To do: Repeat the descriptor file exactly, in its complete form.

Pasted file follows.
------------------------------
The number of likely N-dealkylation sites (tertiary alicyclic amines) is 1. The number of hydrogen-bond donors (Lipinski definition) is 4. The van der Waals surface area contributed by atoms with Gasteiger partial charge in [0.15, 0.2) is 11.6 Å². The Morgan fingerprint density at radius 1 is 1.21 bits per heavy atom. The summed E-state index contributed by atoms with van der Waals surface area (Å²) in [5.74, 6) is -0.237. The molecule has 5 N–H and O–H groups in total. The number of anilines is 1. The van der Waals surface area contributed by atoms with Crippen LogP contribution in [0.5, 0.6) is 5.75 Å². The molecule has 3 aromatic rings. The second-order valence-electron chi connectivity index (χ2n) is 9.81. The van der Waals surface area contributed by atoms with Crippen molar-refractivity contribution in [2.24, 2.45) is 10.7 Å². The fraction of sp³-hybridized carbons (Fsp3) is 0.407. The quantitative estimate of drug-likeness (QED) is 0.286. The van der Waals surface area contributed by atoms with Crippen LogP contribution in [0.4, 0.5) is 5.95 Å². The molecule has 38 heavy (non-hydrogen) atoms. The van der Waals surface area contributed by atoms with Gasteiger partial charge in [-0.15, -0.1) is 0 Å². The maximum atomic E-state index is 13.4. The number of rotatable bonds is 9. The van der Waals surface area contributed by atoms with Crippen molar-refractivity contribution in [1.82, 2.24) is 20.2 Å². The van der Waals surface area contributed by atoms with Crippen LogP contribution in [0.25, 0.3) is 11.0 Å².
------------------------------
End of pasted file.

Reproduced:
The number of likely N-dealkylation sites (tertiary alicyclic amines) is 1. The number of hydrogen-bond donors (Lipinski definition) is 4. The van der Waals surface area contributed by atoms with Gasteiger partial charge in [0.15, 0.2) is 11.6 Å². The Morgan fingerprint density at radius 1 is 1.21 bits per heavy atom. The summed E-state index contributed by atoms with van der Waals surface area (Å²) in [5.74, 6) is -0.237. The molecule has 5 N–H and O–H groups in total. The number of anilines is 1. The van der Waals surface area contributed by atoms with Crippen LogP contribution in [0.5, 0.6) is 5.75 Å². The molecule has 3 aromatic rings. The second-order valence-electron chi connectivity index (χ2n) is 9.81. The van der Waals surface area contributed by atoms with Crippen molar-refractivity contribution in [2.24, 2.45) is 10.7 Å². The fraction of sp³-hybridized carbons (Fsp3) is 0.407. The quantitative estimate of drug-likeness (QED) is 0.286. The van der Waals surface area contributed by atoms with Crippen LogP contribution in [0.4, 0.5) is 5.95 Å². The molecule has 38 heavy (non-hydrogen) atoms. The van der Waals surface area contributed by atoms with Gasteiger partial charge in [-0.15, -0.1) is 0 Å². The maximum atomic E-state index is 13.4. The number of rotatable bonds is 9. The van der Waals surface area contributed by atoms with Crippen molar-refractivity contribution in [1.82, 2.24) is 20.2 Å². The van der Waals surface area contributed by atoms with Crippen LogP contribution in [0.25, 0.3) is 11.0 Å².